|Topic:||Re:A proposal about verbal elicitation of behavior descriptions|
Here are some notes that might be helpful, or might be totally worthless. If someone wants to follow-up with me on this material, post a reply, and I'll dialogue with you.
OK. Here are the notes....
Dip into each of the elements of the triple, (context, action, result), to learn about how someone else achieves a result.
You start by describing a result to a person. If he doesn't achieve that result, as far as he knows, either your question's answered, or you go on to find that part of the result, or a more general form of the result, that you both do accomplish.
What you are comparing is means to an end, not just the accomplishment of the end. So once you have your client describing how he accomplishes the result, you are getting information to compare to your own behavior. The how of the result's accomplishment can include information about the context in which the action is performed.
Provide means to elicit, at any scale, the sequence, selection, iteration of actions. A person will use commonsense, or some set of criteria, involving checking the client's triple description against her own, to decide what part of the triple (context, action, result) needs to be elicited for each action under consideration.
I don't think it's helpful to treat actions as totes, so you can distinguish iterated actions from totes. An iterated action is just an iterated action, not a tote.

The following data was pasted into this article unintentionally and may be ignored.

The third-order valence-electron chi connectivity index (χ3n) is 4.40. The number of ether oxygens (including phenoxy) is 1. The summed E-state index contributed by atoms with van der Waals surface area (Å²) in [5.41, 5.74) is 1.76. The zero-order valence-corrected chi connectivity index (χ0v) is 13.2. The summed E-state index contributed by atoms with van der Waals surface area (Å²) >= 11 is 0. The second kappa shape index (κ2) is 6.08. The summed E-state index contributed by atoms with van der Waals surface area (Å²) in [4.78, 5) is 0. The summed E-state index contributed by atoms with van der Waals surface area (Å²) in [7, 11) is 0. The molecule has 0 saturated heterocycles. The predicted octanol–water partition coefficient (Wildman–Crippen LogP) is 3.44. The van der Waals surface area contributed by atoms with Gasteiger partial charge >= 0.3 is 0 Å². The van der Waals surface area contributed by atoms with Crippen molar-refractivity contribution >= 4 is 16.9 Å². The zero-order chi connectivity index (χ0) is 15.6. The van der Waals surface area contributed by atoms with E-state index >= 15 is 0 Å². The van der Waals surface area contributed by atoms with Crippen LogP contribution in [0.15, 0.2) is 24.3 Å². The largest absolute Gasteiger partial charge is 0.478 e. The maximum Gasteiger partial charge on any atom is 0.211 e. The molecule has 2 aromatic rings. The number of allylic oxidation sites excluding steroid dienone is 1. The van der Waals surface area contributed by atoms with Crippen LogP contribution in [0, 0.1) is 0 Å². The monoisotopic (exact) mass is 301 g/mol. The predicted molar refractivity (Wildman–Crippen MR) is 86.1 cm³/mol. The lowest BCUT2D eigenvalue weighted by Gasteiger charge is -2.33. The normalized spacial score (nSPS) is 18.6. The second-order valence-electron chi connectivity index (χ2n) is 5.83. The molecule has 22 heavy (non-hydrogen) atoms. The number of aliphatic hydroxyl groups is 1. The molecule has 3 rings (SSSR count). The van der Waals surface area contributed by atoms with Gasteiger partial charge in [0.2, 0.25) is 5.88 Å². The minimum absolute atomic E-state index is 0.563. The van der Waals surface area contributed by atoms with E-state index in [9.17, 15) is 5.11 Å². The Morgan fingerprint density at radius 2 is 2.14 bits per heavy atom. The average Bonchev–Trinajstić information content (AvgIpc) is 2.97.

An action has results, when it is iterated, and a separate set of results when the end of its iterations are reached. Sometimes a person will want to know more about the iterated action, or its results at some iterations, or over a range of iterations, and sometimes a person will just want to know the results after the iterations are over.
Context means the necessary and/or sufficient conditions that allow an action to be performed. It can also be a trigger. Actions can be contiguous in sequence but have time between them, and yet still have the same superaction, because of the particulars of the action's description. Actions can also be triggered by contexts, rather than have a single start and ending point.
Simultaneous actions can be described as a triple of doubles, ((context 1, context 2), (action 1, action 2), (result 1, result 2)), which shows simultaneous execution of two actions in different contexts. You can guess how this would extend to additional actions that execute simultaneously.
ps: Pseudocoding procedures developed for procedural software design should be of help here. So all you programmers reading this should have some ideas to contribute. Just remember, that I'm proposing a model that could be easily used to question oneself and to interview another.
|Topic||Date Posted||Posted By|
|A proposal about verbal elicitation of behavior descriptions||03/02/2004 22:13:47||nj|
|Re:A proposal about verbal elicitation of behavior descriptions||03/02/2004 22:16:34||nj|
|Re:A proposal about verbal elicitation of behavior descriptions||04/02/2004 20:36:12||Loren Larsen|
|Re:Re:A proposal about verbal elicitation of behavior descriptions||04/02/2004 20:51:27||nj|
|Re:A proposal about verbal elicitation of behavior descriptions||07/02/2004 10:33:45||nj|